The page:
If I'd known that we had folks with lighters along, I'd have planted candles in your breakfast at the Frontier. I'll claim that it was too early for me to be thinking clearly.
 
I visited the Range at 2200 Menaul NE in Albuquerque.
#50
mar52
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Re:New Mexico Roadfood Tour 2010/10/04 23:00:18 (permalink)
Ralph, whatever you're doing... you're doing it right!
#51
CajunKing
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Re:New Mexico Roadfood Tour 2010/10/05 15:33:45 (permalink)
Ralph Melton

Our first destination in the New Mexico State Fair was the Asbury Cafe, which buffetbuster had drawn our attention to beforehand. Asbury Cafe is a pie shop that's been operating only at the New Mexico State Fair for fifty years now, which gives all of its proceeds to local charities. I found it interesting to read more about it at http://www.asburyabq.org/cafe/ . (Donors have pie-making parties! What's not to like about that?)


I had a challenging ordering experience:
They were out of the sour cream raisin pie. (Note to self: the Asbury Cafe's recipe for sour cream raisin pie is athttp://www.asburyabq.org/cafe/recipe.htm )
I ordered the green chile apple pie. They ran out of the green chile apple pie before filling my order.
So I ordered the cherry apricot pie. I didn't make it all the way through the ordering process; they removed it from the list as soon as I mentioned it.
So I ordered the blackberry peach pie. Again they ran out of this pie before filling my order. (They marked about six varieties of pie off the board while we Roadfooders were there. This picture might hint at part of the reason:
)
I then ordered the strawberry rhubarb pie. Out of sympathy with my difficulties, the order-taker asked, "Would you like complementary ice cream with that?" I agreed.
After a few minutes, another lady called my name and handed me a piece of pie with ice cream. As I sat down with it, the original order-taker called my name and handed me a slice of pie (without ice cream). She then realized that I already had a piece of pie in my hand, and confusion reigned for a moment. At last, she said "well, it's yours now!" My interpretation is that she had concluded that giving me extra pie was preferable to trying to deal with me any more.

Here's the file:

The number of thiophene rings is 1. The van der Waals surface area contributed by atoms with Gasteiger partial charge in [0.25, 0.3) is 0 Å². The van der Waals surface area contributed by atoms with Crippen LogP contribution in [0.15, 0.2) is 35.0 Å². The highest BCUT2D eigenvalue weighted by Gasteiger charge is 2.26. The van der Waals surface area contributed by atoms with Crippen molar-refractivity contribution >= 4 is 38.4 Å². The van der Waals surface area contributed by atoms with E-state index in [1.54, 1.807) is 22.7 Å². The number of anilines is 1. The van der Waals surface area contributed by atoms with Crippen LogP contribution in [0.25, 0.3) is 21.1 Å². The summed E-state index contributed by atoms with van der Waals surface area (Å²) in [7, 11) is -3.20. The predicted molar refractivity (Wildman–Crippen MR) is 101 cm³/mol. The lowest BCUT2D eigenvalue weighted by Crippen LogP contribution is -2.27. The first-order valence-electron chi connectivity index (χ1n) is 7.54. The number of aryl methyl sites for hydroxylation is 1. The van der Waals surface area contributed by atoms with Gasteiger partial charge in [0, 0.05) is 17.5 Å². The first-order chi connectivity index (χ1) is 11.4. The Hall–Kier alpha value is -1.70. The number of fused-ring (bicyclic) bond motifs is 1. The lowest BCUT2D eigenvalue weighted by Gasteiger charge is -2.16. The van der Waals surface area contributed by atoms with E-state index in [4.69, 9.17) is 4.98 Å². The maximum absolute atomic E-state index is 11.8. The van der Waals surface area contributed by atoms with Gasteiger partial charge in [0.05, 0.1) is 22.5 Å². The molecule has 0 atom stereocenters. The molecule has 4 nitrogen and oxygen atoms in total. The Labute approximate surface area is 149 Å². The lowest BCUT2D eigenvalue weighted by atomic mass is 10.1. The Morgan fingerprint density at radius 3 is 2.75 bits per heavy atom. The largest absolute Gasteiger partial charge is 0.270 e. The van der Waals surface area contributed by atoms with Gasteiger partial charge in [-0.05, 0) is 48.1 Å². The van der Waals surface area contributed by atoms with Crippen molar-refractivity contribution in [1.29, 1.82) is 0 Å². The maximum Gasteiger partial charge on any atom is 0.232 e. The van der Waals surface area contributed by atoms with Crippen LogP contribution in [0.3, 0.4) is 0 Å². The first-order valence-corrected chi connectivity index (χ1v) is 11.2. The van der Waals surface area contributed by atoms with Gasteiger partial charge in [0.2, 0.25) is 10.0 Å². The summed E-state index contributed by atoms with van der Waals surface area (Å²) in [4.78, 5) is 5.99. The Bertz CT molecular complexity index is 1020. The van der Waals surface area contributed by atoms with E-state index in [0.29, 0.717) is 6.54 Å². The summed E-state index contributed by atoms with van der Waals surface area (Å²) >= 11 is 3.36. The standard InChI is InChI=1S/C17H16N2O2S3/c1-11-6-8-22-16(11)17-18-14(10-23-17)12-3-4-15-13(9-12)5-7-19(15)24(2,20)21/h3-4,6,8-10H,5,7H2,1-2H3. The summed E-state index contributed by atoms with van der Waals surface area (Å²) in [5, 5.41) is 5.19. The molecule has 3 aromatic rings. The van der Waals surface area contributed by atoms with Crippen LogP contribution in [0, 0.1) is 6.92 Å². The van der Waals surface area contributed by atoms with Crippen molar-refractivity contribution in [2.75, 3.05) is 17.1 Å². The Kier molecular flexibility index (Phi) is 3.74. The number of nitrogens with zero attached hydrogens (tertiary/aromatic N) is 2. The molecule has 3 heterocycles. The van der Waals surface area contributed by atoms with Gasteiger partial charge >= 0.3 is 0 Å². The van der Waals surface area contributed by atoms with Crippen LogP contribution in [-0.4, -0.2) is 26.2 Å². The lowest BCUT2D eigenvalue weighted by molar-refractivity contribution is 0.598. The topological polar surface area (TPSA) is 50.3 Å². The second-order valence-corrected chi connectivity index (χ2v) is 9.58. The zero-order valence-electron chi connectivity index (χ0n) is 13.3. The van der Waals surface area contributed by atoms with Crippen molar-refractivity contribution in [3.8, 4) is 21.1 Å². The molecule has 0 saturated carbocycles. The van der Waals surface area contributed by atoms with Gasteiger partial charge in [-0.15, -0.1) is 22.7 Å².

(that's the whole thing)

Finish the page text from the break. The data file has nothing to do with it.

These pieces of pie go a long way to explaining why I didn't eat dinner. The one with ice cream is strawberry rhubarb. The one on the right was harder to identify; the apricot was clearly identifiable, but it was harder to identify the red component. I finally identified it from a bite that clearly showed strawberry seeds. Both pies were excellent, as was the green chile apple pie I sampled from Tom's plate.



After that, we walked around the fair a bit. For me, at least, I was more interested in hanging out with the group I was with than seeing anything in particular about the fair. I think that was the case for many of the others, and so we didn't do all that much at the fair.

Tom tried the green chili dog on a stick, and reported that the green chiles added little flavor to the corn dog:


We watched some folk dancing in the Hispanic area for a bit. There was one dance in particular that perplexed me: it had several kids dancing with ribbons around a central kid who carried a platter with a papier-mâché pig. I tried to Google to learn more about this dance, but I came up blank; if anyone can shed light on this, I'd be glad.


If I recall correctly, Pixel Farmer sampled the peach habenero ice cream. He reported that it was vanilla ice cream with a peach-habenero sauce, and he liked it a lot.

Truth in advertising:


As we were drifting towards the exit, several of us slowed to watch the mechanical bull ride. After watching several people take a ride, I decided to give it a try myself.
What leads someone like me (not very athletic, not very macho) to ride the mechanical bull? I happened to be paying attention to my thinking, so I can tell you. My logic went something like this: